When I was twenty I was employed by a Morecambe photographer to take pictures of holidaymakers from the West Riding textile towns. Back in those days the various towns tended to descend on Morecambe en mass on particular days. This practice was related to when the main employer declared a holiday. In Morecambe the practice was called 'Wakes weeks'. I worked with a monkey. The idea was that she would create a centre of interest for the photographer and the photograph. Often the result was pandemonium of one kind or another. The technical name for this kind of photographer was a "Smudger". In those days Morecambe was vibrant and full of life.
Earlier this month I phoned the studio in Queens Street, surprised to find it still there. I spoke to a young woman who turned out to be the daughter of the man who originally employed me. She had been borne the year I worked on the sea front for her father. She had inherited the photography business after her father died three years previously. We agreed that I would make a visit to Morecambe and the old studio.
I returned to Morecambe in early May. My employer's daughter showed me around the old studio, which was upstairs from where she now worked. It was in a bad state, but I still recognised the place in which we had started each morning and to which we had returned each evening, loaded down with used Tri X film and a book of names and addresses from potential customers: holidaymakers curious to see themselves and their friends cavorting with a monkey. Daughter and I spoke of the told days. She relied on tales told to her by her Dad and old photographs (although she did have some first hand memories of being a little girl and living with a troop of monkeys!). I relied on hazy memory and present curiosity.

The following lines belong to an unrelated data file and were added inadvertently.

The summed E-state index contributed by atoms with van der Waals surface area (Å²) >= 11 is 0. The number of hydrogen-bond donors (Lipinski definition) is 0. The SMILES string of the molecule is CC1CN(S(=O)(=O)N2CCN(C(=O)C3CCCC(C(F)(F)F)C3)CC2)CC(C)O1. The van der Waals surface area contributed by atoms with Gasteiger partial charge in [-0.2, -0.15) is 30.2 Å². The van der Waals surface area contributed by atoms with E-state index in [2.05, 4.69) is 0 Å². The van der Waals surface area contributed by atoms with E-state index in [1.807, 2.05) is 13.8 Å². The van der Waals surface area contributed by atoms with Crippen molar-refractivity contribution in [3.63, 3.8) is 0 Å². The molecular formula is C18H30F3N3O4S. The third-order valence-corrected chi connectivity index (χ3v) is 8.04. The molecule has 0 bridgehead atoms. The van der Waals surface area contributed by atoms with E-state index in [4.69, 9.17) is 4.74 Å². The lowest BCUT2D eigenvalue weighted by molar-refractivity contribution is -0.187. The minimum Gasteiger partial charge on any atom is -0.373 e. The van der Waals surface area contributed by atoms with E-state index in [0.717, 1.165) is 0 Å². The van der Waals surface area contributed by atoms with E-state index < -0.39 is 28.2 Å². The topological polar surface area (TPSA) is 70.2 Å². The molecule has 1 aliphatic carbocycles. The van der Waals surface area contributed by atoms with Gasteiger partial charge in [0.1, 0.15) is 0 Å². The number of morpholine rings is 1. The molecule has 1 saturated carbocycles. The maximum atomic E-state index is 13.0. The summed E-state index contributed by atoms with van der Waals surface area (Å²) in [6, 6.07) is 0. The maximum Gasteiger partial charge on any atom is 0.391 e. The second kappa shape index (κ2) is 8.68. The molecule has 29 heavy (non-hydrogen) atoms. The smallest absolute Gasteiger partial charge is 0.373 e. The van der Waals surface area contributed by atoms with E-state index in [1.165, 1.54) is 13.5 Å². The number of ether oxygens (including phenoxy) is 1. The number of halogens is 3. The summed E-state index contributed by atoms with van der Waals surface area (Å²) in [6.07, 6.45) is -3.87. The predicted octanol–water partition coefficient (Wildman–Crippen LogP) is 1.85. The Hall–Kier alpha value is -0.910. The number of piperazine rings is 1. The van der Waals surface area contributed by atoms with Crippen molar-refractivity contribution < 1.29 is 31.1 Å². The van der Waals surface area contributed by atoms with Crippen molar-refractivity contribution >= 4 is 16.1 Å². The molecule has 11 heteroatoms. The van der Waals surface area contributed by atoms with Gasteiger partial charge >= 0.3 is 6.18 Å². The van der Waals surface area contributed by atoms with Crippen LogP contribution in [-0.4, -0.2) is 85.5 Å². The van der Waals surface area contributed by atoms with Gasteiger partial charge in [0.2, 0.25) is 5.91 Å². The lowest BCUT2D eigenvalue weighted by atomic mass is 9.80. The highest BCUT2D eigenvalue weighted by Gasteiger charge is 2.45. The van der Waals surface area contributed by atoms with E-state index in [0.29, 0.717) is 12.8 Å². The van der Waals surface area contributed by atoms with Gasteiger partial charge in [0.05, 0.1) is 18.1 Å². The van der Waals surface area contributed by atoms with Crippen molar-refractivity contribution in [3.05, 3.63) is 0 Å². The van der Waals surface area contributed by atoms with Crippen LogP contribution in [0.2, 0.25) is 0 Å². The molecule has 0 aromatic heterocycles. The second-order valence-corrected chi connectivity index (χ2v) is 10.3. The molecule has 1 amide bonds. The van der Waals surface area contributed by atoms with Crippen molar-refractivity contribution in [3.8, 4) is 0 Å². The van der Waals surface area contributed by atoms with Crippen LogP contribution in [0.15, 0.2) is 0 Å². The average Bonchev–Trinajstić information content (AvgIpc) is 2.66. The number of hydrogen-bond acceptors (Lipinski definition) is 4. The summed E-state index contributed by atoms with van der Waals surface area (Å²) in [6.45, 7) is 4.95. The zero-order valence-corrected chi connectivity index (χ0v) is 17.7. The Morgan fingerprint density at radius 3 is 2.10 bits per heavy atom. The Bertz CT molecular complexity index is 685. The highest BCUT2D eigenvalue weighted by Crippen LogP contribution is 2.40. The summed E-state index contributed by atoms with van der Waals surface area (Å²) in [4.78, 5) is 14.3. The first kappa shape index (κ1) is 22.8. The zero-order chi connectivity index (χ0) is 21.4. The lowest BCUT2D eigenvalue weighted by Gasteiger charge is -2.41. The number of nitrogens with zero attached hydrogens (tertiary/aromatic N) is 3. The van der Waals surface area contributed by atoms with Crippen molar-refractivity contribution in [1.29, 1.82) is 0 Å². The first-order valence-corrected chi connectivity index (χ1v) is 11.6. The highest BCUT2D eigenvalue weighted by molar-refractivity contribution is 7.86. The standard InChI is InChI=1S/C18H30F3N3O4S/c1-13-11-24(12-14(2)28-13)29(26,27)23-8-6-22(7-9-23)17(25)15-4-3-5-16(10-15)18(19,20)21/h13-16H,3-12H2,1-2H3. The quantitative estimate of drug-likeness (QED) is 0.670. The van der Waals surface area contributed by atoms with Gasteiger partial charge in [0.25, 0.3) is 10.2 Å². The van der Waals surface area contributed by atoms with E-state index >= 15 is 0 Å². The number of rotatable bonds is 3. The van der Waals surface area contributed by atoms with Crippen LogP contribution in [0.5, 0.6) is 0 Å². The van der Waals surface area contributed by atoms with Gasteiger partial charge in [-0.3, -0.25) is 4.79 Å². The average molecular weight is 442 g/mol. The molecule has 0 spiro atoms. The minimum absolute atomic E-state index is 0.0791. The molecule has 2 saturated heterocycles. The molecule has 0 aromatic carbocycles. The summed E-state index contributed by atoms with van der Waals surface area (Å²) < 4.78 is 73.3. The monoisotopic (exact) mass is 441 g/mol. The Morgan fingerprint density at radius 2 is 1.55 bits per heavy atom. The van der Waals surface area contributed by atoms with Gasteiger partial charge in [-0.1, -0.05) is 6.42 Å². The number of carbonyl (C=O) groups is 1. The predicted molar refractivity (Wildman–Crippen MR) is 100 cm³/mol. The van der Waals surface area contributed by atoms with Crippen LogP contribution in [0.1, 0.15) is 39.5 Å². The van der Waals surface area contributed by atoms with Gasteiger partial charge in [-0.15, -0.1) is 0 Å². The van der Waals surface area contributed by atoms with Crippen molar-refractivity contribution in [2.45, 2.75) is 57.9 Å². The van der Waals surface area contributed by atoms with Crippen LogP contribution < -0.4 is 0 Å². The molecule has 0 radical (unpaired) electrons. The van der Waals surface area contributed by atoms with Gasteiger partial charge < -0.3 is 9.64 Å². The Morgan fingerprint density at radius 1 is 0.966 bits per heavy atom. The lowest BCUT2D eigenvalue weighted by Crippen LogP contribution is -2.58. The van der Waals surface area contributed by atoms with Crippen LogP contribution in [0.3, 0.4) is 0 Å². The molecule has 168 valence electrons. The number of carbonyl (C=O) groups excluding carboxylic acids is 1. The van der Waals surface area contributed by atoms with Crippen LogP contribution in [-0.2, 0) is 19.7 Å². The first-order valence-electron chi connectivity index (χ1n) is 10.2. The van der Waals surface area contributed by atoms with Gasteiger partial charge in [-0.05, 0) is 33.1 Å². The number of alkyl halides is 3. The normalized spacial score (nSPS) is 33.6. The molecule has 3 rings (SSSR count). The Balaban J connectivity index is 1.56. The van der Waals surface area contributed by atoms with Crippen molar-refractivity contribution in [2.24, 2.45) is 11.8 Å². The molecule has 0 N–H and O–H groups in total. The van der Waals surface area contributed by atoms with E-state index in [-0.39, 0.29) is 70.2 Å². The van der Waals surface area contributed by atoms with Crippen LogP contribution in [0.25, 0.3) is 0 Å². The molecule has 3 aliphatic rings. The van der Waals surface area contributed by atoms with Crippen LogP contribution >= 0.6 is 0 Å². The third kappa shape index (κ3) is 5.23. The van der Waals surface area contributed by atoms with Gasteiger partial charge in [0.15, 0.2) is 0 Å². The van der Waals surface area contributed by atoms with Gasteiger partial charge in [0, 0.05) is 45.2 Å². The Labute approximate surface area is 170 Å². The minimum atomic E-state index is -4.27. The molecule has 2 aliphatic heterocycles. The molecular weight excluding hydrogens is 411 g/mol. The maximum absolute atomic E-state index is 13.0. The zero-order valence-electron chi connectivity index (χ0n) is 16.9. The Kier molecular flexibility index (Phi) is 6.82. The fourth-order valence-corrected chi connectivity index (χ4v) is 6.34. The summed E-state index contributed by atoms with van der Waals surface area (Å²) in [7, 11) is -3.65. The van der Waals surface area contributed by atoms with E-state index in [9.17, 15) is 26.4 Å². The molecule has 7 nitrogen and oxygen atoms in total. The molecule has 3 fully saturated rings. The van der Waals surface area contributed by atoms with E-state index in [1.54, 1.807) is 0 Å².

Then I spent a couple of days walking through the town and patrolling the sea front, capturing the way it was now, and dimly remembering how it had been. I experienced a lot of ambivalence in what I discovered. When I focussed on the town itself I found it run down and mostly past its best – this was rather sad. On the other hand when I turned towards the bay stretching west and north it was a different situation: fast changing light and a tremendous sky led to wonder and delight. That was still there.
Photographs from this trip to Morecambe form a discrete section of the gallery I have created for Oxford Arts Week. Reflecting my ambivalence, some show a search for the sublime among decay and ruin, while others more straightforwardly seek out moments of beauty in the sky and the sea over the bay. This picture accompanying this blog sits somewhere between these states. For a fisherman to name his boat after hope indicates something rather unproductive in his everyday working life, but the situation of the boat against the sky and the beach shows what I imagine is the recurring beauty of a fisherman's life in nature.
No doubt my feelings are those of the landlubber living most of his life in shore borne safety. But I also felt, just for this brief time at least, like the fisherman, venturing out to revisit familiar places, rendered strange by time and weather, in search of new life.